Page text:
This is an interest survey designed by the International Assessment Network in Minneapolis, MN. A free sample MAPP Career Analysis is provided to help individuals identify their preferences for working with people or things, and other job characteristics; it also suggests some occupations that match these preferences.
These assessments are based on research performed at the Hebrew University of Jerusalem and The Ohio State University by a team led by Professors Itamar Gati and Samuel H. Osipow. This site includes eight assessments designed to assist individuals in the process of making a career decision by helping them clarify what their specific difficulties are, by providing a framework for a systematic process for career decision making organized into a three-stage process.
This list is focused primarily on free-resources for military professional that are preparing to transition out of military service and into the civilian career sector.
Assistance for Army vets entering civilian life.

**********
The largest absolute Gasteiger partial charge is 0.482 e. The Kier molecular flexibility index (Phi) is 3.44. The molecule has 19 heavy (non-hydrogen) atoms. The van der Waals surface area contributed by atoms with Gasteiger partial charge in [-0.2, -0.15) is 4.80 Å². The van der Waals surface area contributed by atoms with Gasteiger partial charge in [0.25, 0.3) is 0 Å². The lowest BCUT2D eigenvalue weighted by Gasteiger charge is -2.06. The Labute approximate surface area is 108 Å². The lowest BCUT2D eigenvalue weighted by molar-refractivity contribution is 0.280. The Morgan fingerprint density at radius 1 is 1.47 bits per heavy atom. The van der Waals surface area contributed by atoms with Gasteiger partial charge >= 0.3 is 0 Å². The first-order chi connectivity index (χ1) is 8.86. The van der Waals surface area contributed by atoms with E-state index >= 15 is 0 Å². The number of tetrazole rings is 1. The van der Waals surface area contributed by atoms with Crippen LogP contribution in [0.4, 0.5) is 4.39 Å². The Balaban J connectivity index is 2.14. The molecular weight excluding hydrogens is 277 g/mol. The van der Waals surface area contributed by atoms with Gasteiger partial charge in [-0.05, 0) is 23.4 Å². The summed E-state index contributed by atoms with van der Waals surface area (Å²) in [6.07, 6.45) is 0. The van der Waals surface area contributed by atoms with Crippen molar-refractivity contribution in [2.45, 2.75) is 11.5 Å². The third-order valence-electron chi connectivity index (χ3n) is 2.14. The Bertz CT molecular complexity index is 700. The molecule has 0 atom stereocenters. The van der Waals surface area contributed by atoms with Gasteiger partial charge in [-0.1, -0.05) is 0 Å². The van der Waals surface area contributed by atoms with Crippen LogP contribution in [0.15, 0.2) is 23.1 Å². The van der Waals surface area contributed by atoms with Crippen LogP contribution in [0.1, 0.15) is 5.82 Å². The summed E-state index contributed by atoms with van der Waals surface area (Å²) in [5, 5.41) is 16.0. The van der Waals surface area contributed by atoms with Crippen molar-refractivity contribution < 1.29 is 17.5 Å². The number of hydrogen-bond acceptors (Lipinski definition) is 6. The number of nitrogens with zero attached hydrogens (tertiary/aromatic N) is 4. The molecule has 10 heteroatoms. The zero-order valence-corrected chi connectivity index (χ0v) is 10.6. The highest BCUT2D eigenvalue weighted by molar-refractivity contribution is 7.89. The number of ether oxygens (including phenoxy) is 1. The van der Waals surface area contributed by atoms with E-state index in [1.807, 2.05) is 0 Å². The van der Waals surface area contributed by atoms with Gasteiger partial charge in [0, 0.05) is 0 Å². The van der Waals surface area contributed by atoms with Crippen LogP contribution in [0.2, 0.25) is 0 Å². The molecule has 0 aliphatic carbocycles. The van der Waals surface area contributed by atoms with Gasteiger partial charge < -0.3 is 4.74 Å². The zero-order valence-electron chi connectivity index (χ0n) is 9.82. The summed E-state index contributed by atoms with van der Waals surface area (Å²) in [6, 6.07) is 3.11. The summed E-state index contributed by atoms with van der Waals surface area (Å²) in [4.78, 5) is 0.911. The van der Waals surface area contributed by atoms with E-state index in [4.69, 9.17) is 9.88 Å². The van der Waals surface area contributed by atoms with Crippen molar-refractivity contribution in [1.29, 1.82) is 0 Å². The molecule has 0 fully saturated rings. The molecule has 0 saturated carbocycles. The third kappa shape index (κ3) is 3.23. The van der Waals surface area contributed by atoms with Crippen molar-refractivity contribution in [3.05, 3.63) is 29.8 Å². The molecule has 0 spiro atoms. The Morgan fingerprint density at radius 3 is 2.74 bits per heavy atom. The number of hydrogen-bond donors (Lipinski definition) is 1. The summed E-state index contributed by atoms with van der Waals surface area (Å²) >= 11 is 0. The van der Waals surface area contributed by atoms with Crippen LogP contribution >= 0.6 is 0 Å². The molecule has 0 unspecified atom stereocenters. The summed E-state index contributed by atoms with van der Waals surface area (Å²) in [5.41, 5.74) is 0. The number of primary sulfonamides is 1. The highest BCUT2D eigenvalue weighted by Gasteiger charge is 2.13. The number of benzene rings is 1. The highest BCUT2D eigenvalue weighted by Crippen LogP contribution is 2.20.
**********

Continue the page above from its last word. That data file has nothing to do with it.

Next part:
Designed to help employers hire veterans affected by traumatic brain injury (TBI) or post-traumatic stress disorder (PTSD).
Networking, mentoring and professional development opportunities for veterans.
An online job bank and application site.
The Career One Stop page dedicated to assisting transitioning service members and veterans.
Owned by Bradley-Morris Inc., CivilianJobs.com was created to offer an online recruiting solution to employers for candidates that are currently transitioning out of the military. There are numerous job listings and live career fairs across the country. Under Career Advice, there are listings of transition offices, veterans associations and resume writing services.
A source for transition tips and job fairs.
Military culture course for persons unfamiliar with the military structure.
A source for federal employment information for veterans, transitioning service members and families.